A wealth of anecdotal evidence on investment, trade and supply chain patterns suggests that some degree of diversification from China is already underway. Business association surveys—early indicators of shifting sentiment—show that the appetite for making new investments in China is waning. They suggest that a growing share of EU, UK, US, and Japanese firms do not plan to increase investment in the country over the coming years (with German firms a notable exception, see Figure 1). One in five German and UK firms, and one in ten US firms, now say that they plan to decrease investment in China. And a growing number of firms from advanced economies say they are relocating or intend to move manufacturing or sourcing outside of China, most often to ASEAN (especially Vietnam) and near-shore destinations (Central and Eastern Europe for EU firms, Mexico for US ones).

Figure 1

Figure 2

The shift in corporate intentions toward China, evident in recent surveys, can also be seen in investment data. Our tracking of US and EU FDI into China shows that the number of FDI transactions in China by EU and US firms is trending down, and is now roughly half of levels seen a decade ago.1 Annual investment values are well below the levels seen in the early 2010s (see “Big Strides in a Small Yard” August 11, 2023). This compares with robust (and fast-growing in 2022) greenfield FDI to alternative destinations like Vietnam, Malaysia, Mexico, and especially India (Figure 2). These trends have resulted in a decline in China’s share of global greenfield FDI since 2004, a trend that has accelerated over the past five years, with that share declining from 11% in 2018 to just below 5% in 2021. This occurred despite the fact that China’s share of global GDP increased over this period, reaching 19% in 2022 (Figure 3).

Diversification in firms’ investment decisions alone is not necessarily enough to impact trade patterns, given that a majority of China-world trade today is driven by Chinese rather than foreign firms (72% of China’s exports as of March 2023). This is clear when looking at EU-China trade ties, which have deepened in the past three years, despite EU firms showing waning interest in China investment. But where policies have raised the costs of bilateral trade, MNCs have also started to seek alternative sourcing locations, especially for assembled goods, with a much more visible impact on trade patterns (Figure 4). Such policies have led to a clear diversification trend in US-China trade, with China’s share of US imports declining from 22% in 2018 to about 17% in 2022—much of it linked to reciprocal US-China tariffs imposed under the Trump administration.2 Japan, an early mover in implementing policies to encourage supply chain diversification, has also achieved marked change in its trade relationship with China. Apart from a short rebound during the pandemic, China’s share of Japanese imports dropped from 26% in 2016 to 21% in 2022.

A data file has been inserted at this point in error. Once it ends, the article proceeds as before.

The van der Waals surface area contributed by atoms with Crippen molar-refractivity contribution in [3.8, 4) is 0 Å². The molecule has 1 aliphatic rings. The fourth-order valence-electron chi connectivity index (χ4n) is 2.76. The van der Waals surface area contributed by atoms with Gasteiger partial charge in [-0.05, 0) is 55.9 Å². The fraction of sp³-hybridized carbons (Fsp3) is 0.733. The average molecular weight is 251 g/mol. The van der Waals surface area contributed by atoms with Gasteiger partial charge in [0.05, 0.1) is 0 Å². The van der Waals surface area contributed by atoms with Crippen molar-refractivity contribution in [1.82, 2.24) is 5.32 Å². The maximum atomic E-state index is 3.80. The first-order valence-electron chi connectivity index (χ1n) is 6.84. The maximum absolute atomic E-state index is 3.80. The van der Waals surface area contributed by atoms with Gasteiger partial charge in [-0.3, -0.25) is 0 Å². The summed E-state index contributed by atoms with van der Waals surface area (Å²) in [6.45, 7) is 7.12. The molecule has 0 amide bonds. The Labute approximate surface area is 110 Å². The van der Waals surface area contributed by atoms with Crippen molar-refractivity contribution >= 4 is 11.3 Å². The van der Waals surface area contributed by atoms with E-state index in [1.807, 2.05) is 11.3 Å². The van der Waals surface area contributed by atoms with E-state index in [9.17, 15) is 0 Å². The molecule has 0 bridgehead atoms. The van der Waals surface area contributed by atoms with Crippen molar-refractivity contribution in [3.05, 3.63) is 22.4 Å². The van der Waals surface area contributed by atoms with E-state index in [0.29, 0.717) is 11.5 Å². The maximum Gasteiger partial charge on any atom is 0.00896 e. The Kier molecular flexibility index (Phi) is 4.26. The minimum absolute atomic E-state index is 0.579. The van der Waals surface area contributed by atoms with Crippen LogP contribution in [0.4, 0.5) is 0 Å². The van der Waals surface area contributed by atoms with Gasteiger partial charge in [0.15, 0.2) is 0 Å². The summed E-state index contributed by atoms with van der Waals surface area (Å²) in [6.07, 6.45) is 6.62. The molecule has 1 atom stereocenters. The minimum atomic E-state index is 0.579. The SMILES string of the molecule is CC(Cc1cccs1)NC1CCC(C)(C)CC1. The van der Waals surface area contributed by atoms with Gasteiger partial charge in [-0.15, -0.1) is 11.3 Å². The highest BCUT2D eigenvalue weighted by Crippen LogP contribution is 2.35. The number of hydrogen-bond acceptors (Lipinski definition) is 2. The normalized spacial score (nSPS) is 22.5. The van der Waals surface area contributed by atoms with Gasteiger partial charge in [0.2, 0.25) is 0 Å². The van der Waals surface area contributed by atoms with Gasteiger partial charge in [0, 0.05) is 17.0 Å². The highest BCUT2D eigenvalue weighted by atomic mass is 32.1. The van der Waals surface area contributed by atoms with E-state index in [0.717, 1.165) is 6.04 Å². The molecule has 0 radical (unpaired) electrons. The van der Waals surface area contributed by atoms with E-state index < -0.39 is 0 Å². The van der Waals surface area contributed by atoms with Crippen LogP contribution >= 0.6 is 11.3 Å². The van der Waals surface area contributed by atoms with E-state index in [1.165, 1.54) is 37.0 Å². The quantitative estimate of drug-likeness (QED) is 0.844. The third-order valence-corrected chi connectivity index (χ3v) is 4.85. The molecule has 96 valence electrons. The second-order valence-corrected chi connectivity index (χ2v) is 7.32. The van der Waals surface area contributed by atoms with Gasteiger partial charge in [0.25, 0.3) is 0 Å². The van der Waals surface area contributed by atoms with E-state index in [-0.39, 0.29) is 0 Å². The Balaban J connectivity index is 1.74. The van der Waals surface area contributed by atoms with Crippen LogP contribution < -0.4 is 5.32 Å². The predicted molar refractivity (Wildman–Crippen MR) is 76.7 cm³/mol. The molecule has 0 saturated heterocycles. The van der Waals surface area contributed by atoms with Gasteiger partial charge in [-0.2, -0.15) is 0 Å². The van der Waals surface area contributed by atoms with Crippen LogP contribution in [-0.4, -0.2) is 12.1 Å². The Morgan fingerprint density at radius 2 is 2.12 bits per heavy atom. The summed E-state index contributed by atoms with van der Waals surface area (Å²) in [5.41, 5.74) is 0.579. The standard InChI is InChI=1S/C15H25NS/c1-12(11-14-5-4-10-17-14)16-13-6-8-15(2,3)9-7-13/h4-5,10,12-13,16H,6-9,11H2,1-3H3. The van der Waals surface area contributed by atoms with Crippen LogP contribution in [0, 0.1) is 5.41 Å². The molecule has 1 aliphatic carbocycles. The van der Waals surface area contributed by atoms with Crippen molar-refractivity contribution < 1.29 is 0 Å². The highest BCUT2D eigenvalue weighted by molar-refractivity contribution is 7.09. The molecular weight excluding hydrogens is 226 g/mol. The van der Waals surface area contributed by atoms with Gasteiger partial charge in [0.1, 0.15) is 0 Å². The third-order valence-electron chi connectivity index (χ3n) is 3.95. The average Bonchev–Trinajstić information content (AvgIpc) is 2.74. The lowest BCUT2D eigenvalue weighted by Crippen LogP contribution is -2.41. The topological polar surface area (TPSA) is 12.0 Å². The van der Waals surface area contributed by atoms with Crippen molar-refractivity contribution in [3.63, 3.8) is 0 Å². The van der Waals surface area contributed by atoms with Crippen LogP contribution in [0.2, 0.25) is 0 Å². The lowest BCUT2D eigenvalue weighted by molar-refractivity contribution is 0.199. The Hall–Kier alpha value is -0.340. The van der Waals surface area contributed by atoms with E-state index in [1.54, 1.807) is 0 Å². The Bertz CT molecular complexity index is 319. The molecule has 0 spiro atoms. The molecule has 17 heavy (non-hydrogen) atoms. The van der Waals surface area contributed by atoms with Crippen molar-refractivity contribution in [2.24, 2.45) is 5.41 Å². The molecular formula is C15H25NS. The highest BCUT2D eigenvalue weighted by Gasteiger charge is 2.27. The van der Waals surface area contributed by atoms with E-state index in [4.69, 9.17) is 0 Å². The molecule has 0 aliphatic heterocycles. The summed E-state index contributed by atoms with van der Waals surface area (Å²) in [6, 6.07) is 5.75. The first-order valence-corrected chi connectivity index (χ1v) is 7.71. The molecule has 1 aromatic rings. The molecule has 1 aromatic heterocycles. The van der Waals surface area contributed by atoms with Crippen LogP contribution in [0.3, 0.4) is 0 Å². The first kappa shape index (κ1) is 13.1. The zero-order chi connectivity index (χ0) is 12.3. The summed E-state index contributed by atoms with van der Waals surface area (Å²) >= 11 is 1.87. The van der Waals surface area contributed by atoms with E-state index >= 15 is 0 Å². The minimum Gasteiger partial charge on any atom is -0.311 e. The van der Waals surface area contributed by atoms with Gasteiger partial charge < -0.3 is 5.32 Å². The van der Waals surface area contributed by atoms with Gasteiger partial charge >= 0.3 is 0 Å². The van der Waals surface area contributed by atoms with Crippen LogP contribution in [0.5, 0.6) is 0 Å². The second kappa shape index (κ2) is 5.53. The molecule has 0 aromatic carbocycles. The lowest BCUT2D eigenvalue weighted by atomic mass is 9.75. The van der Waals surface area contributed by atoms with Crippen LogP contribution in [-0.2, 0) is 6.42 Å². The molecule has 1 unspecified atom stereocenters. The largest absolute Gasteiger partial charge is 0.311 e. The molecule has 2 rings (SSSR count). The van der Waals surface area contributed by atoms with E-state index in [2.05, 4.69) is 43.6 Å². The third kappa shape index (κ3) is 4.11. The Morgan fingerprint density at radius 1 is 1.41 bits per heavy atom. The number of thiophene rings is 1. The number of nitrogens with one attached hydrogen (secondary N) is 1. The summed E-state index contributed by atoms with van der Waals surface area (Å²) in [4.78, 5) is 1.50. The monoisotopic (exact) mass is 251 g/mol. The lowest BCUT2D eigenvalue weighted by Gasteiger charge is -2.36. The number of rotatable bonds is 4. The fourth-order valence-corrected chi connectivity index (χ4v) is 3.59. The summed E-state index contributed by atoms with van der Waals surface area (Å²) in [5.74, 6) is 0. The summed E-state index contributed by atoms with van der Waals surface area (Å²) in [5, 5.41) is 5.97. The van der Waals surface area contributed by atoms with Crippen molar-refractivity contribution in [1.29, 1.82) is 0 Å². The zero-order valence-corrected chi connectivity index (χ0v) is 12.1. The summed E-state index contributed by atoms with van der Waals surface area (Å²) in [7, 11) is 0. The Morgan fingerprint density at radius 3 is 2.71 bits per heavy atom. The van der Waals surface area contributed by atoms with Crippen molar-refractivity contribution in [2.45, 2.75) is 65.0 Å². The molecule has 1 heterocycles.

Figure 3

Figure 4

Geopolitical dynamics have played a key role in influencing corporate sentiment toward China in recent years, with tariffs, export controls and other politically motivated restrictions on economic activity raising the costs associated with investment and trade in a range of sectors. Geopolitics has also influenced the debate in corporate boardrooms, raising the hurdles to capital expenditure plans in China and bolstering the attractiveness of alternative locations. Diversification is therefore most evident in geopolitically sensitive sectors. Annual investments in the information communications technology (ICT) sector in China by US firms plummeted from over $4 billion in 2016 to just over $2 billion in 2019, and to a couple hundred million dollars in 2020. As scrutiny of the semiconductor sector grew, chipmakers announced plans for major investments in the US and Europe, as well as alternative locations like India. As a result, China’s share of global inbound FDI in semiconductors plummeted to 1 percent in 2022, from 48 percent in 2018. Meanwhile, the US share rose to 37 percent from zero percent over the same period, and the combined share of India, Singapore, and Malaysia rose to 38 percent from 10 percent (Figure 5). Electric vehicle (EV) and battery investment intentions in the US, finally, have spiked in the wake of the Inflation Reduction Act (IRA), with $52 billion in related FDI announced within the first nine months of the legislation’s publication.